Many Shanghai migrants work on the streets, toting wheelbarrows of fresh fruit, selling steamed buns from a corner booth, or peddling phone cards. Others work in construction, serve as live-in maids or aiyis ("aunties"), or end up as prostitutes in brothels thinly masked as massage parlors.
Upon arrival in Shanghai, most migrants congregate in urban slums, or cuns, made up of dilapidated or illegal housing developments. One such neighborhood in western Shanghai is located at a sewage drop-off point along Suzhou Creek where the flavor of waste permeates the air. Two-story houses of crumbling concrete line the streets, the labyrinth of narrow alleys decked with lines of colorful laundry.
But what separates the plight of the Chinese migrant from the life of an impoverished worker in any developing country is the hukou system of household registration, which officially classifies and binds Chinese citizens to their birthplace. First instituted by Mao Zedong in 1958, the hukou was designed to control the population and collectivize the countryside according to the grand Maoist vision of Chinese communism.
In practice, the hereditary hukou label created a permanent rural underclass, because the command economy before the 1980s required a residency permit for access to food or employment. With the advent of market reform, the hukou system loosened as well, allowing the first wave of migrant workers like Mr. Ma the opportunity to seek jobs in the big city.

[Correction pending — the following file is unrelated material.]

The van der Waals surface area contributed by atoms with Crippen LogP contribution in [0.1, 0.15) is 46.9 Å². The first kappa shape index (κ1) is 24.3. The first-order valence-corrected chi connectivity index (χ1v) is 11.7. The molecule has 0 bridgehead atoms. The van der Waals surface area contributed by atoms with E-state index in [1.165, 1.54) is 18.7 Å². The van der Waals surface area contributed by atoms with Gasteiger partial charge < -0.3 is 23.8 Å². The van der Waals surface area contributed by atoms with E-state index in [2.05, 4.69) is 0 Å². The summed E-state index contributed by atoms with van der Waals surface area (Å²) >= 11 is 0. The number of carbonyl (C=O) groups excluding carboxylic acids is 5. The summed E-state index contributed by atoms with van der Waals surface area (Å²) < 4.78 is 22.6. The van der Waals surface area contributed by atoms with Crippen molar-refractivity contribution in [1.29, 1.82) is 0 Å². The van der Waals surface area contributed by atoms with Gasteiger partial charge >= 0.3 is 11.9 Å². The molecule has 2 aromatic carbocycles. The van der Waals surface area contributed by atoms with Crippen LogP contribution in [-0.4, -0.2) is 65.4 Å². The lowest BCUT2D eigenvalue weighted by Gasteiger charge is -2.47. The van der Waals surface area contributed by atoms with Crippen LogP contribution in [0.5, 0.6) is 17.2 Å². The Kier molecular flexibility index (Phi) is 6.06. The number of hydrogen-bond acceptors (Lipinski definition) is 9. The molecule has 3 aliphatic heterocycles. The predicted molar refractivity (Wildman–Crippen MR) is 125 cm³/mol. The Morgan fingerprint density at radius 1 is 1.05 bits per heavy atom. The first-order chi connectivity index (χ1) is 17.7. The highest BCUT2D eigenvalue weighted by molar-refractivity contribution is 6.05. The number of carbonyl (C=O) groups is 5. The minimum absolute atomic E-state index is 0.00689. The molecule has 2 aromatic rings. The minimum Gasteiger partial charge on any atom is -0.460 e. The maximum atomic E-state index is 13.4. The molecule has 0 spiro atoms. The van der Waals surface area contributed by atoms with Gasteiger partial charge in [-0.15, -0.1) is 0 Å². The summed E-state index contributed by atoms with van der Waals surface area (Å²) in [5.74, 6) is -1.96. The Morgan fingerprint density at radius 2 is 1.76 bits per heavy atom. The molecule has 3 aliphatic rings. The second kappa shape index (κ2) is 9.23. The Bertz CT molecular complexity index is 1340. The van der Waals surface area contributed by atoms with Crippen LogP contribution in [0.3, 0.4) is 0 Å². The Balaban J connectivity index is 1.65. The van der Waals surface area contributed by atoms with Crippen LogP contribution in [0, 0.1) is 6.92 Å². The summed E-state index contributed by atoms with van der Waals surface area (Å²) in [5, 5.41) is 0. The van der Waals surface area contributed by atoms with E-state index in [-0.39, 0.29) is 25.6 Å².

But post-socialist transition has yet to erase the double standard of rural/urban citizenship in China. Without official urban residency, Shanghai migrant workers are typically denied access to education and health care in the cities where they live and work.
One migrant worker, Xiao Wang, serves as an aiyi for a Shanghai family and sends her salary home to her husband and two young sons in rural Henan province each month. She moved to Shanghai in 2005, following the path of her older sister to an unregistered maid agency that links families with migrants. But because she holds a rural hukou, Xiao Wang's options for medical care in Shanghai are slim. Asked what she would do if she got sick, she replied that her only option would be to return home for treatment.
Education for migrant children is an equally controversial topic, since migrant families are often charged discriminatory tuition at urban schools-a practice that is officially prohibited. A 2006 study published in the Pacific Economic Review suggests that only 20 percent to 30 percent of migrant children attend local schools.
Ironically, state neglect has accelerated the formation of self-sustaining migrant communities-like the one along Suzhou Creek. Because migrants are denied social services, they are now establishing private, unlicensed schools, businesses, and hospitals in their own neighborhoods. While the government often bans and closes these facilities, their creation demonstrates a new and independent dimension of Chinese society.
According to Mingzheng Shi, a Beijing native and scholar of urban history, the emergence of private migrant communities in post-communist China is truly revolutionary. The Chinese Communist Party knows all too well that its political power is linked to continued economic growth-and that economic growth crucially depends on cheap migrant labor. Should the migrant community choose to mobilize, Shi says, the migrants could become the single greatest threat to the future of the Shanghai stock market and the power of the one-party state.
-with reporting by Susannah Pratt